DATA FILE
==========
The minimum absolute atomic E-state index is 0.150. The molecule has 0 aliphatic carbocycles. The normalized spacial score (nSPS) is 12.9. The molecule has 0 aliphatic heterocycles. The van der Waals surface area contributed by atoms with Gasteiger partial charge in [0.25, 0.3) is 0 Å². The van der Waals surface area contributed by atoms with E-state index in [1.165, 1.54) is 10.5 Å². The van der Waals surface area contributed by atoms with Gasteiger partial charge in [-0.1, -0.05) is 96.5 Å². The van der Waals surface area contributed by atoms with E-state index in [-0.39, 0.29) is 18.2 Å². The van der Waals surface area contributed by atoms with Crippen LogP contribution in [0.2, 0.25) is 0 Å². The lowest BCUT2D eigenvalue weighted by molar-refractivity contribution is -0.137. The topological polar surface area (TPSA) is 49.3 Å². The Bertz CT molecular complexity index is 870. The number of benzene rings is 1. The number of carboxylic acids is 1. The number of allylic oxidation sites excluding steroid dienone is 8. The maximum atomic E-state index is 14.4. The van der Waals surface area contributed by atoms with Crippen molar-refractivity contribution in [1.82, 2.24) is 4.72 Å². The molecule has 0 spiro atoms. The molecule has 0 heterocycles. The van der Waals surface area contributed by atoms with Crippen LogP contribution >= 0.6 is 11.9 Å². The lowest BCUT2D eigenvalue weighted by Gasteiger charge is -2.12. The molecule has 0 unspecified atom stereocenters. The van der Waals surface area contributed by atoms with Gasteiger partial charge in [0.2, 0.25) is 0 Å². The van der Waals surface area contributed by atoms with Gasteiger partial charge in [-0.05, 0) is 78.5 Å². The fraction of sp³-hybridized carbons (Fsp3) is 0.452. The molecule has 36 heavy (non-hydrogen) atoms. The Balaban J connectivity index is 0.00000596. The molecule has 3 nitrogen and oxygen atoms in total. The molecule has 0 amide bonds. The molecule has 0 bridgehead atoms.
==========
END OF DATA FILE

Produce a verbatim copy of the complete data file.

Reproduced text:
The minimum absolute atomic E-state index is 0.150. The molecule has 0 aliphatic carbocycles. The normalized spacial score (nSPS) is 12.9. The molecule has 0 aliphatic heterocycles. The van der Waals surface area contributed by atoms with Gasteiger partial charge in [0.25, 0.3) is 0 Å². The van der Waals surface area contributed by atoms with E-state index in [1.165, 1.54) is 10.5 Å². The van der Waals surface area contributed by atoms with Gasteiger partial charge in [-0.1, -0.05) is 96.5 Å². The van der Waals surface area contributed by atoms with E-state index in [-0.39, 0.29) is 18.2 Å². The van der Waals surface area contributed by atoms with Crippen LogP contribution in [0.2, 0.25) is 0 Å². The lowest BCUT2D eigenvalue weighted by molar-refractivity contribution is -0.137. The topological polar surface area (TPSA) is 49.3 Å². The Bertz CT molecular complexity index is 870. The number of benzene rings is 1. The number of carboxylic acids is 1. The number of allylic oxidation sites excluding steroid dienone is 8. The maximum atomic E-state index is 14.4. The van der Waals surface area contributed by atoms with Crippen molar-refractivity contribution in [1.82, 2.24) is 4.72 Å². The molecule has 0 spiro atoms. The molecule has 0 heterocycles. The van der Waals surface area contributed by atoms with Crippen LogP contribution >= 0.6 is 11.9 Å². The lowest BCUT2D eigenvalue weighted by Gasteiger charge is -2.12. The molecule has 0 unspecified atom stereocenters. The van der Waals surface area contributed by atoms with Gasteiger partial charge in [0.2, 0.25) is 0 Å². The van der Waals surface area contributed by atoms with Gasteiger partial charge in [-0.05, 0) is 78.5 Å². The fraction of sp³-hybridized carbons (Fsp3) is 0.452. The molecule has 36 heavy (non-hydrogen) atoms. The Balaban J connectivity index is 0.00000596. The molecule has 3 nitrogen and oxygen atoms in total. The molecule has 0 amide bonds. The molecule has 0 bridgehead atoms.